Journal of Nonverbal Behavior

, Volume 35, Issue 2, pp 87–100 | Cite as

Asperger’s Syndrome and the Decoding of Boredom, Interest, and Disagreement from Body Posture

  • John P. Doody
  • Peter Bull
Original Paper


Twenty Asperger’s Syndrome (AS) participants were compared with 20 matched neurotypical controls in their decoding of postural cues of boredom, interest, and disagreement. On a nonverbal matching task, the AS group performed as accurately as the controls, whereas on a verbal labeling task, AS participants made significantly more mistakes in labeling bored postures. Response times of the AS group were significantly slower than controls in their judgments of all three attitudes on both tasks, with the exception only of disagreeing postures on the verbal labeling task. It was hypothesized that these slower response times may reflect a feature-based cognitive processing style by AS participants. Proposed practical recommendations are to train AS individuals in the recognition of boredom, and to improve the speed with which they can recognize different attitudes.


Asperger’s Syndrome Autism Body posture Body perception Boredom 


  1. Adolphs, R., Sears, L., & Piven, J. (2001). Abnormal processing of social information from faces in autism. Journal of Cognitive Neuroscience, 13, 232–240.PubMedCrossRefGoogle Scholar
  2. American Psychiatric Association. (2000). Diagnostic and statistical manual of mental disorders (4th edn.)-TR. Washington, DC: American Psychiatric Association Press.Google Scholar
  3. Ashwin, C., Wheelwright, S., & Baron-Cohen, S. (2006). Attention bias to faces in Asperger syndrome: A pictorial emotion stroop study. Psychological Medicine, 36, 835–843.PubMedCrossRefGoogle Scholar
  4. Atkinson, A. P. (2009). Impaired recognition of emotions from body movements is associated with elevated motion coherence thresholds in autism spectrum disorders. Neuropsychologia, 47, 3023–3029.PubMedCrossRefGoogle Scholar
  5. Baron-Cohen, S. (1995). Mindblindness: An essay on autism and theory of mind. Boston: MIT Press/Bradford Books.Google Scholar
  6. Baron-Cohen, S., Jolliffe, T., Mortimore, C., & Robertson, M. (1997). Another advanced test of theory of mind: Evidence from very high functioning adults with autism or Asperger syndrome. Journal of Child Psychology and Psychiatry, 38, 813–822.PubMedCrossRefGoogle Scholar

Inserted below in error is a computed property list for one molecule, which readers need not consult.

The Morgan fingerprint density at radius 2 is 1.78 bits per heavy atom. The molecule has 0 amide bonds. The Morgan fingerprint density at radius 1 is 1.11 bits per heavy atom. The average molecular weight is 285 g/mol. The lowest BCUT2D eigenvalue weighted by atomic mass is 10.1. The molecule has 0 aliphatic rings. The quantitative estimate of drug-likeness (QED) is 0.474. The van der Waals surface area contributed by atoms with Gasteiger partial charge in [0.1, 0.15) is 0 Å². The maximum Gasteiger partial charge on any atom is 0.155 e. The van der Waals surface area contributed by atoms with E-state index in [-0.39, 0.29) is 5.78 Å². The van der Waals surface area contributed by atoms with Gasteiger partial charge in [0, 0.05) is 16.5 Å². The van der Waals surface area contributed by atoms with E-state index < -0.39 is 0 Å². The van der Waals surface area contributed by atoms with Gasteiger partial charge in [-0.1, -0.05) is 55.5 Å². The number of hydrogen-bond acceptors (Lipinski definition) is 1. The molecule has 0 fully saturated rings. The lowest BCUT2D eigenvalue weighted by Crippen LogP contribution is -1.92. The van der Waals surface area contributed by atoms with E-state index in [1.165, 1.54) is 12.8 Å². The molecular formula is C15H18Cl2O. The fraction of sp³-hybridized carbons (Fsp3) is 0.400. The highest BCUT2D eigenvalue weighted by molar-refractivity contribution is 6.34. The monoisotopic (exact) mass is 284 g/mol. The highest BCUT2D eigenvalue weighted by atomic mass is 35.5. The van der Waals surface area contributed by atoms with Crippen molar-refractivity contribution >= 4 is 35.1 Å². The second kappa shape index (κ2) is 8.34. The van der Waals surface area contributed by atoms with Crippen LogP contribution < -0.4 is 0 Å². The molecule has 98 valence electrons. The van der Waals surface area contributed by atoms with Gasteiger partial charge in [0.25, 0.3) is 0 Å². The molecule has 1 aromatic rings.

7. Behrmann, M., Avidan, G., Leonard, G. L., Kimchi, R., Luna, B., Humphreys, K., et al. (2006). Configural processing in autism and its relationship to face processing. Neuropsychologia, 44, 110–129.PubMedCrossRefGoogle Scholar
  8. Betts, S. W., Betts, D. E., & Gerber-Eckard, L. N. (2007). Asperger syndrome in the inclusive classroom: Advice and strategies for teachers. London: Jessica Kingsley Publishers.Google Scholar
  9. Bull, P. (1987). Posture and gesture. Oxford: Pergamon.Google Scholar
  10. Carrington, S., & Graham, L. (1999). Asperger’s syndrome: Learner characteristics and teaching strategies. Special Education Perspectives, 8(2), 15–23.Google Scholar
  11. Clements, J., & Zarkowska, E. (2000). Behavioural concerns and autistic spectrum disorders: Explanations and strategies for change. London: Jessica Kingsley.Google Scholar
  12. Ekman, P. (1992a). Are there basic emotions? Psychological Review, 99, 550–553.PubMedCrossRefGoogle Scholar
  13. Ekman, P. (1992b). An argument for basic emotions. Cognition & Emotion, 6(3), 169–200.CrossRefGoogle Scholar
  14. Ekman, P. (1994). Strong evidence for universals in facial expressions: A reply to Russell’s mistaken critique. Psychological Bulletin, 115(2), 268–287.PubMedCrossRefGoogle Scholar
  15. Ekman, P. (1999). Basic emotions. In T. Dalgleish & M. Power (Eds.), Handbook of cognition and emotion (pp. 45–60). Sussex, UK: Wiley.Google Scholar
  16. Folstein, S. E. (2006). The clinical spectrum of autism. Clinical Neuroscience Research, 6, 113–117.CrossRefGoogle Scholar